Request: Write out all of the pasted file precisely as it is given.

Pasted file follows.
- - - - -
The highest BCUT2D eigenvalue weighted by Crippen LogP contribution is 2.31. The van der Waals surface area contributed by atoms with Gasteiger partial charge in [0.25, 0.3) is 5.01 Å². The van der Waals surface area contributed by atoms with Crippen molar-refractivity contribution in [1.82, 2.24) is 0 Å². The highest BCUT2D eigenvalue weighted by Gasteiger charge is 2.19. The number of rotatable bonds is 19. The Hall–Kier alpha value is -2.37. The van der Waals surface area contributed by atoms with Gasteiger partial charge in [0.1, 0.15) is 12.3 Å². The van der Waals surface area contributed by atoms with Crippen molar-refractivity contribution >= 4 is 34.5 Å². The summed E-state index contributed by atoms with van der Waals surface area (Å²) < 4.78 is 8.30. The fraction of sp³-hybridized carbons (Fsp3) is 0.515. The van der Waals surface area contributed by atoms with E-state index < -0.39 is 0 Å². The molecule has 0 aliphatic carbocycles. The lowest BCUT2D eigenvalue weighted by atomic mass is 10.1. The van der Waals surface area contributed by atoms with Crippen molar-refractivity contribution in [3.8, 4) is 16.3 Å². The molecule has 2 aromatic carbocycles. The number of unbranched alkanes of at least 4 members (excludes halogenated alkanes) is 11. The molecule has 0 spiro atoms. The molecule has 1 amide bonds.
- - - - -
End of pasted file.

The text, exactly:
The highest BCUT2D eigenvalue weighted by Crippen LogP contribution is 2.31. The van der Waals surface area contributed by atoms with Gasteiger partial charge in [0.25, 0.3) is 5.01 Å². The van der Waals surface area contributed by atoms with Crippen molar-refractivity contribution in [1.82, 2.24) is 0 Å². The highest BCUT2D eigenvalue weighted by Gasteiger charge is 2.19. The number of rotatable bonds is 19. The Hall–Kier alpha value is -2.37. The van der Waals surface area contributed by atoms with Gasteiger partial charge in [0.1, 0.15) is 12.3 Å². The van der Waals surface area contributed by atoms with Crippen molar-refractivity contribution >= 4 is 34.5 Å². The summed E-state index contributed by atoms with van der Waals surface area (Å²) < 4.78 is 8.30. The fraction of sp³-hybridized carbons (Fsp3) is 0.515. The van der Waals surface area contributed by atoms with E-state index < -0.39 is 0 Å². The molecule has 0 aliphatic carbocycles. The lowest BCUT2D eigenvalue weighted by atomic mass is 10.1. The van der Waals surface area contributed by atoms with Crippen molar-refractivity contribution in [3.8, 4) is 16.3 Å². The molecule has 2 aromatic carbocycles. The number of unbranched alkanes of at least 4 members (excludes halogenated alkanes) is 11. The molecule has 0 spiro atoms. The molecule has 1 amide bonds.